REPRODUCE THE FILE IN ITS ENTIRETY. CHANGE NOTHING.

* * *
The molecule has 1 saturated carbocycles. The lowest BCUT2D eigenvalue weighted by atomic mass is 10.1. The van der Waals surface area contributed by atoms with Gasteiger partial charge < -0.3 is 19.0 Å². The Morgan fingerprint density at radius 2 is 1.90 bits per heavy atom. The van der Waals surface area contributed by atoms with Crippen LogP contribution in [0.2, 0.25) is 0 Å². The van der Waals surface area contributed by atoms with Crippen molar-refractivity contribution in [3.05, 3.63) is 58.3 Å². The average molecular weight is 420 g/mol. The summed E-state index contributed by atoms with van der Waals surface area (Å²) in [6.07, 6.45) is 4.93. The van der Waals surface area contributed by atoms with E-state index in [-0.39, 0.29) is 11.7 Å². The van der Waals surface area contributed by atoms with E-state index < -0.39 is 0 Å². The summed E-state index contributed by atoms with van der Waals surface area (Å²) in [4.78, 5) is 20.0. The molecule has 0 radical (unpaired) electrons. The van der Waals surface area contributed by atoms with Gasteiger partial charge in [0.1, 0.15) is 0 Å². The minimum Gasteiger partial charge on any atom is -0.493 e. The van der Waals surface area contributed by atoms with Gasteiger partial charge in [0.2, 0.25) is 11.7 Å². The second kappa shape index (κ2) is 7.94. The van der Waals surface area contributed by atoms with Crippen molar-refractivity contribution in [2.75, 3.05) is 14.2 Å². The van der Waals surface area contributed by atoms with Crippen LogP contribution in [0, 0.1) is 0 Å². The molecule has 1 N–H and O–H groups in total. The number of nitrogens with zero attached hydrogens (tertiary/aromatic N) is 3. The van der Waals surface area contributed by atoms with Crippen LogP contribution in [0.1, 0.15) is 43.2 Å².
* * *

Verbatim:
The molecule has 1 saturated carbocycles. The lowest BCUT2D eigenvalue weighted by atomic mass is 10.1. The van der Waals surface area contributed by atoms with Gasteiger partial charge < -0.3 is 19.0 Å². The Morgan fingerprint density at radius 2 is 1.90 bits per heavy atom. The van der Waals surface area contributed by atoms with Crippen LogP contribution in [0.2, 0.25) is 0 Å². The van der Waals surface area contributed by atoms with Crippen molar-refractivity contribution in [3.05, 3.63) is 58.3 Å². The average molecular weight is 420 g/mol. The summed E-state index contributed by atoms with van der Waals surface area (Å²) in [6.07, 6.45) is 4.93. The van der Waals surface area contributed by atoms with E-state index in [-0.39, 0.29) is 11.7 Å². The van der Waals surface area contributed by atoms with E-state index < -0.39 is 0 Å². The summed E-state index contributed by atoms with van der Waals surface area (Å²) in [4.78, 5) is 20.0. The molecule has 0 radical (unpaired) electrons. The van der Waals surface area contributed by atoms with Gasteiger partial charge in [0.1, 0.15) is 0 Å². The minimum Gasteiger partial charge on any atom is -0.493 e. The van der Waals surface area contributed by atoms with Gasteiger partial charge in [0.2, 0.25) is 11.7 Å². The second kappa shape index (κ2) is 7.94. The van der Waals surface area contributed by atoms with Crippen molar-refractivity contribution in [2.75, 3.05) is 14.2 Å². The van der Waals surface area contributed by atoms with Crippen LogP contribution in [0, 0.1) is 0 Å². The molecule has 1 N–H and O–H groups in total. The number of nitrogens with zero attached hydrogens (tertiary/aromatic N) is 3. The van der Waals surface area contributed by atoms with Crippen LogP contribution in [0.1, 0.15) is 43.2 Å².